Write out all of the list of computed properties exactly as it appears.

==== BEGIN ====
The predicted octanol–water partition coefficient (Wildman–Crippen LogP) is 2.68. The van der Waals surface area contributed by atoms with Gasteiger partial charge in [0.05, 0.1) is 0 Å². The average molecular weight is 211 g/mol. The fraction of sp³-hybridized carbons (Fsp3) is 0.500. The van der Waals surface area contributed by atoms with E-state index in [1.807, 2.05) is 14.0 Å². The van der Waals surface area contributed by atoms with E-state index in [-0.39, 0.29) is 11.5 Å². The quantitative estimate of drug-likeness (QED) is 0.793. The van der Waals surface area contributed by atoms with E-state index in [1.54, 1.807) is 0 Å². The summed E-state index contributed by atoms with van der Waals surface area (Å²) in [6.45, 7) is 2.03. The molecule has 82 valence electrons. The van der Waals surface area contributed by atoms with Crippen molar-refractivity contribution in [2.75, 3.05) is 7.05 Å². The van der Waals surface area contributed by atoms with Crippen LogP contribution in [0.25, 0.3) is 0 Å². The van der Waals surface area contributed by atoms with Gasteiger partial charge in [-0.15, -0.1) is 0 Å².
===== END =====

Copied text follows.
The predicted octanol–water partition coefficient (Wildman–Crippen LogP) is 2.68. The van der Waals surface area contributed by atoms with Gasteiger partial charge in [0.05, 0.1) is 0 Å². The average molecular weight is 211 g/mol. The fraction of sp³-hybridized carbons (Fsp3) is 0.500. The van der Waals surface area contributed by atoms with E-state index in [1.807, 2.05) is 14.0 Å². The van der Waals surface area contributed by atoms with E-state index in [-0.39, 0.29) is 11.5 Å². The quantitative estimate of drug-likeness (QED) is 0.793. The van der Waals surface area contributed by atoms with E-state index in [1.54, 1.807) is 0 Å². The summed E-state index contributed by atoms with van der Waals surface area (Å²) in [6.45, 7) is 2.03. The molecule has 82 valence electrons. The van der Waals surface area contributed by atoms with Crippen molar-refractivity contribution in [2.75, 3.05) is 7.05 Å². The van der Waals surface area contributed by atoms with Crippen LogP contribution in [0.25, 0.3) is 0 Å². The van der Waals surface area contributed by atoms with Gasteiger partial charge in [-0.15, -0.1) is 0 Å².